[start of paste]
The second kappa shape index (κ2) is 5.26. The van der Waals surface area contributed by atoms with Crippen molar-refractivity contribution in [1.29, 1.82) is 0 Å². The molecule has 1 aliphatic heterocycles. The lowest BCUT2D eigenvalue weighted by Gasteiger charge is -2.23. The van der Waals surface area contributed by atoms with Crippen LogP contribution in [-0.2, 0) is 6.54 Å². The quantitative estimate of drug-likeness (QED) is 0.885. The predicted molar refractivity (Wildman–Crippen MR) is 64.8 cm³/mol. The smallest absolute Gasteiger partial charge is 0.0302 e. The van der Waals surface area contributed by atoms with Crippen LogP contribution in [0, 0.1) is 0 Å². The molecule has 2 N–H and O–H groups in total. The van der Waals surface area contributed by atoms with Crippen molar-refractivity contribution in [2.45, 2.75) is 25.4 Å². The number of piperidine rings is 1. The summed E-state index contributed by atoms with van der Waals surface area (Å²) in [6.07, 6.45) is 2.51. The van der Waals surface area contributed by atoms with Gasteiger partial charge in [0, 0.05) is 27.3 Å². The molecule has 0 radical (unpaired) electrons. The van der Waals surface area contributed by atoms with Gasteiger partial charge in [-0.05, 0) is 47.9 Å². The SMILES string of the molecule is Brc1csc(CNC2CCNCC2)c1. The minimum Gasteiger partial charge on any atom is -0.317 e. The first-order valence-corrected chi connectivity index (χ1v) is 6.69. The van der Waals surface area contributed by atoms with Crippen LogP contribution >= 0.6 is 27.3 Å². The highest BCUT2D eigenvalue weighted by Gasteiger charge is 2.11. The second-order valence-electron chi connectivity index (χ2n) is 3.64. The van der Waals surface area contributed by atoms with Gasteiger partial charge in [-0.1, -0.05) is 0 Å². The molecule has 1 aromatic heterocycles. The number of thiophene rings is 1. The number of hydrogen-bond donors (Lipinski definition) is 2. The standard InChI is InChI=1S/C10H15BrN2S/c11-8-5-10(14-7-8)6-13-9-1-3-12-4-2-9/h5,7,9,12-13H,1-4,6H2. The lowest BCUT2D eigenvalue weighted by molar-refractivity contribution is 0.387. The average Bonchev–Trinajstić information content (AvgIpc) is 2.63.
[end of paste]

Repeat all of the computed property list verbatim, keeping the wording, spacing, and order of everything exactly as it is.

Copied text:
The second kappa shape index (κ2) is 5.26. The van der Waals surface area contributed by atoms with Crippen molar-refractivity contribution in [1.29, 1.82) is 0 Å². The molecule has 1 aliphatic heterocycles. The lowest BCUT2D eigenvalue weighted by Gasteiger charge is -2.23. The van der Waals surface area contributed by atoms with Crippen LogP contribution in [-0.2, 0) is 6.54 Å². The quantitative estimate of drug-likeness (QED) is 0.885. The predicted molar refractivity (Wildman–Crippen MR) is 64.8 cm³/mol. The smallest absolute Gasteiger partial charge is 0.0302 e. The van der Waals surface area contributed by atoms with Crippen LogP contribution in [0, 0.1) is 0 Å². The molecule has 2 N–H and O–H groups in total. The van der Waals surface area contributed by atoms with Crippen molar-refractivity contribution in [2.45, 2.75) is 25.4 Å². The number of piperidine rings is 1. The summed E-state index contributed by atoms with van der Waals surface area (Å²) in [6.07, 6.45) is 2.51. The van der Waals surface area contributed by atoms with Gasteiger partial charge in [0, 0.05) is 27.3 Å². The molecule has 0 radical (unpaired) electrons. The van der Waals surface area contributed by atoms with Gasteiger partial charge in [-0.05, 0) is 47.9 Å². The SMILES string of the molecule is Brc1csc(CNC2CCNCC2)c1. The minimum Gasteiger partial charge on any atom is -0.317 e. The first-order valence-corrected chi connectivity index (χ1v) is 6.69. The van der Waals surface area contributed by atoms with Crippen LogP contribution >= 0.6 is 27.3 Å². The highest BCUT2D eigenvalue weighted by Gasteiger charge is 2.11. The second-order valence-electron chi connectivity index (χ2n) is 3.64. The van der Waals surface area contributed by atoms with Gasteiger partial charge in [-0.1, -0.05) is 0 Å². The molecule has 1 aromatic heterocycles. The number of thiophene rings is 1. The number of hydrogen-bond donors (Lipinski definition) is 2. The standard InChI is InChI=1S/C10H15BrN2S/c11-8-5-10(14-7-8)6-13-9-1-3-12-4-2-9/h5,7,9,12-13H,1-4,6H2. The lowest BCUT2D eigenvalue weighted by molar-refractivity contribution is 0.387. The average Bonchev–Trinajstić information content (AvgIpc) is 2.63.